There was, after all, nothing irrational about George m’s basic premises. His views on the wrongness of secession were precisely those that Abraham Lincoln espoused—and enforced—fourscore and seven years later. And George in had the same opinion of the taxing power of Parliament as we have concerning the competence of our Congress to levy taxes on people living in Guam or Samoa.
When the Stamp Act was repealed, New York erected an equestrian statue of King George, which was later pulled down and melted into bullets to be shot at his troops. Now, by way of partial restitution, George should be in the center of the proposed group, not indeed mounted, but seated comfortably amidst his ministers and minions.
Finally, like every other proper historical monument, the one here proposed must have a symbolic female figure somewhere in or at least hovering near the group—which would otherwise be painfully incomplete.
Every visitor to New York knows the Sherman statue at Fifth Avenue and Fifty-ninth Street: Old Cump sits on his horse, preceded by the goddess of victory. With one hand she grasps the bridle, leading horse and rider both; in her other hand she holds aloft a laurel wreath, symbolizing the general’s many victories.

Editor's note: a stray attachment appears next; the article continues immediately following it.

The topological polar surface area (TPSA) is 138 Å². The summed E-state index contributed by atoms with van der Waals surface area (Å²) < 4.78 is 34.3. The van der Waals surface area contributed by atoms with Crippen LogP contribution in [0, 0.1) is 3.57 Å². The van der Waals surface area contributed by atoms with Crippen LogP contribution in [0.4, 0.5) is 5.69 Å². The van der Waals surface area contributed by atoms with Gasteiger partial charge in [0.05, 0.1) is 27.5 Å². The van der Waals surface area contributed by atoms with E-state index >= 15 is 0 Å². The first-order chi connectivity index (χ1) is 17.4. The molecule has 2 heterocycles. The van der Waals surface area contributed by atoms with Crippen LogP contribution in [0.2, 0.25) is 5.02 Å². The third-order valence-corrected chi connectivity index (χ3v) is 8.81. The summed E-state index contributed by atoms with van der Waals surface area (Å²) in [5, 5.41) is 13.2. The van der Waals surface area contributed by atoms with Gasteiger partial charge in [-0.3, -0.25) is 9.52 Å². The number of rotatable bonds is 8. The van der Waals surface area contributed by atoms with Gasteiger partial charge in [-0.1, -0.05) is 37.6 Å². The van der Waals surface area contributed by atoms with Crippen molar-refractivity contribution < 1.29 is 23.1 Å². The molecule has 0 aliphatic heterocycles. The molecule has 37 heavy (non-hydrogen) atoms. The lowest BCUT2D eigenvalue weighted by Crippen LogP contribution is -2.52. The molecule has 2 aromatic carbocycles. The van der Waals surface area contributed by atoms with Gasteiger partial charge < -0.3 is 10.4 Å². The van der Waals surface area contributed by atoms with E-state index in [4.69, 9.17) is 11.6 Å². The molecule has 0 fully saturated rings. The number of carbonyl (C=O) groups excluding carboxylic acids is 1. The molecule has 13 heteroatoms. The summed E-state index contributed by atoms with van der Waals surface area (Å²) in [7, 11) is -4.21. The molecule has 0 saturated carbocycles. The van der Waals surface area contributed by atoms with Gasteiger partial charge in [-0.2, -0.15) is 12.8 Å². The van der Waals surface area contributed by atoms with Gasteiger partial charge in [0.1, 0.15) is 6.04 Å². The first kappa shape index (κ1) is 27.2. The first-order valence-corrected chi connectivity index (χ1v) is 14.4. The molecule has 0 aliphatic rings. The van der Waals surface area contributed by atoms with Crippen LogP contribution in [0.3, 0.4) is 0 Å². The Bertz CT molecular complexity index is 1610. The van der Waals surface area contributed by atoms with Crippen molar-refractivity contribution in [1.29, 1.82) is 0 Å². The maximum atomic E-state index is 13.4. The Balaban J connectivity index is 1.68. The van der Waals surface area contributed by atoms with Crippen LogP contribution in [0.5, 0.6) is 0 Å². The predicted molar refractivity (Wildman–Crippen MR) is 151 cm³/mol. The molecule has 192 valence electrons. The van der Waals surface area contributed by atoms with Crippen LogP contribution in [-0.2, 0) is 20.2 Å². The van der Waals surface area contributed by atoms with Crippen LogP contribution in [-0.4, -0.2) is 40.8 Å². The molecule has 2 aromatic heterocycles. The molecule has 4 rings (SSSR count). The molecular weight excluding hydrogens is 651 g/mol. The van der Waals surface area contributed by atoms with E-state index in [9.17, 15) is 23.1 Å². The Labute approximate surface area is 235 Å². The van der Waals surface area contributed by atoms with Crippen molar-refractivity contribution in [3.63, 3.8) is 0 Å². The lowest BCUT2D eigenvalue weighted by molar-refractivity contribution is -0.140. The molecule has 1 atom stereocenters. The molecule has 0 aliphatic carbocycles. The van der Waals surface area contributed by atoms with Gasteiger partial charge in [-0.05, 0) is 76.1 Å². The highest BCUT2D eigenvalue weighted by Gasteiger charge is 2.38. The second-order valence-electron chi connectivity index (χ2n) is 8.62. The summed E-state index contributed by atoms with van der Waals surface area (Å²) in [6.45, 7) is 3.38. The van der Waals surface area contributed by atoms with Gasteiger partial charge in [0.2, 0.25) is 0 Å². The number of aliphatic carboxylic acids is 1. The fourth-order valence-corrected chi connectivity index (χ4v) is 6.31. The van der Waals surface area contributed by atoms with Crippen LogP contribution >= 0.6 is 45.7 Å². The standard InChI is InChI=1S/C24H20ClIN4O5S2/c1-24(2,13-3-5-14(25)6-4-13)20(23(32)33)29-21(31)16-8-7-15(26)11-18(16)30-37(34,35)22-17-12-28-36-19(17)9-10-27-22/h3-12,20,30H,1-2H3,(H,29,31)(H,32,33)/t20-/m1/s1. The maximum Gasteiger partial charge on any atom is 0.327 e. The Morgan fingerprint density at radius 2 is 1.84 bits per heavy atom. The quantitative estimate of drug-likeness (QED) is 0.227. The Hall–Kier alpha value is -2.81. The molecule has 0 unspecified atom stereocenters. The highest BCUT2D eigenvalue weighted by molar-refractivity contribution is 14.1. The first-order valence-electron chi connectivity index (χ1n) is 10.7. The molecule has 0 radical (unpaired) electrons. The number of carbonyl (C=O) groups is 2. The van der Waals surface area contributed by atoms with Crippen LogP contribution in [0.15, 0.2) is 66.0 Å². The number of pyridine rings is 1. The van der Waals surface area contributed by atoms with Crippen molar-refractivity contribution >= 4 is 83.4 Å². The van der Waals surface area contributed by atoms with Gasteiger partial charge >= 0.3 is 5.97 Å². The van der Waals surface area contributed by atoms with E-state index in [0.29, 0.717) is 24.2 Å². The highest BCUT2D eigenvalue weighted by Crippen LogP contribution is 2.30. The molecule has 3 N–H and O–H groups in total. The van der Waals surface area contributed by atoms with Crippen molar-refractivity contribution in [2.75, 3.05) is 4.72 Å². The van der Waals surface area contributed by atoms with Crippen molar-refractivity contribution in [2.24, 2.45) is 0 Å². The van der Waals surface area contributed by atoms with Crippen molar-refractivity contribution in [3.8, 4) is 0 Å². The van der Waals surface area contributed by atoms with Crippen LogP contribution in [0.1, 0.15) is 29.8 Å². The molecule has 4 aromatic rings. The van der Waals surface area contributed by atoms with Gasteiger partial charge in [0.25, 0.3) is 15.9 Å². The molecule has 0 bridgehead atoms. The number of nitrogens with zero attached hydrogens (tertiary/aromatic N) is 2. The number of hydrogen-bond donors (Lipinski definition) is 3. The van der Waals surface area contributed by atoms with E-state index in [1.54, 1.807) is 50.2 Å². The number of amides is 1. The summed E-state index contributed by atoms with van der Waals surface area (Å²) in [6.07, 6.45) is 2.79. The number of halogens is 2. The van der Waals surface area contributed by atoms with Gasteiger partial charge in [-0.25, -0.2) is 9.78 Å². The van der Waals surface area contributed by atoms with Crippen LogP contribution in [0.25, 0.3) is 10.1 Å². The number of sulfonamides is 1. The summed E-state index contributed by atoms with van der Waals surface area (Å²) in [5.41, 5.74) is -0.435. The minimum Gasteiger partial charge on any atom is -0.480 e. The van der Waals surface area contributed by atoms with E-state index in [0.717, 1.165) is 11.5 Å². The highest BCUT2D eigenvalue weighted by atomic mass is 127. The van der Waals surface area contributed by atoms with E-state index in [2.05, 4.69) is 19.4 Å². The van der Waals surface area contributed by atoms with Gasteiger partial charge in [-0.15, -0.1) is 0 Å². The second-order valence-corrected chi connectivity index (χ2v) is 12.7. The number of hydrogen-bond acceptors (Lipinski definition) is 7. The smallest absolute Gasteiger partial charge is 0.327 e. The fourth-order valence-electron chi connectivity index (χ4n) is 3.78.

For the group memorial now suggested, however, we shall want a different wreath—and above all a different female. The wreath, considering that it is to be held aloft for an assemblage of defeated leaders, can hardly be of laurel; it must be, in equal parts, of sour grapes and rue.
And the female should not be a mythical goddess or, indeed, any ethereal being at all. She must be a flesh-andblood woman and if not British born and bred, at least British at heart and other ardent parts.
In short, the only lady appropriate to hover over this highly select group would be Mistress Elizabeth Lloyd Loring, American-born wife of General Howe’s complaisant commissary general of prisoners, Joshua Loring, Jr. Because, after all, it was the charisma of Ms. Loring’s unique personality and warm embraces that dissuaded Sir William Howe from two successive winter campaigns in each of which he could have utterly destroyed the Continental Army, thus bringing the American rebellion to an ignominious close.
That is why, when the presently proposed tribute is finally fashioned and unveiled, as a heartfelt if belated expression of gratitude by a great republic at long last mindful of its obligations, it should prominently display the figure not of the goddess of victory but of the nymph who surrendered.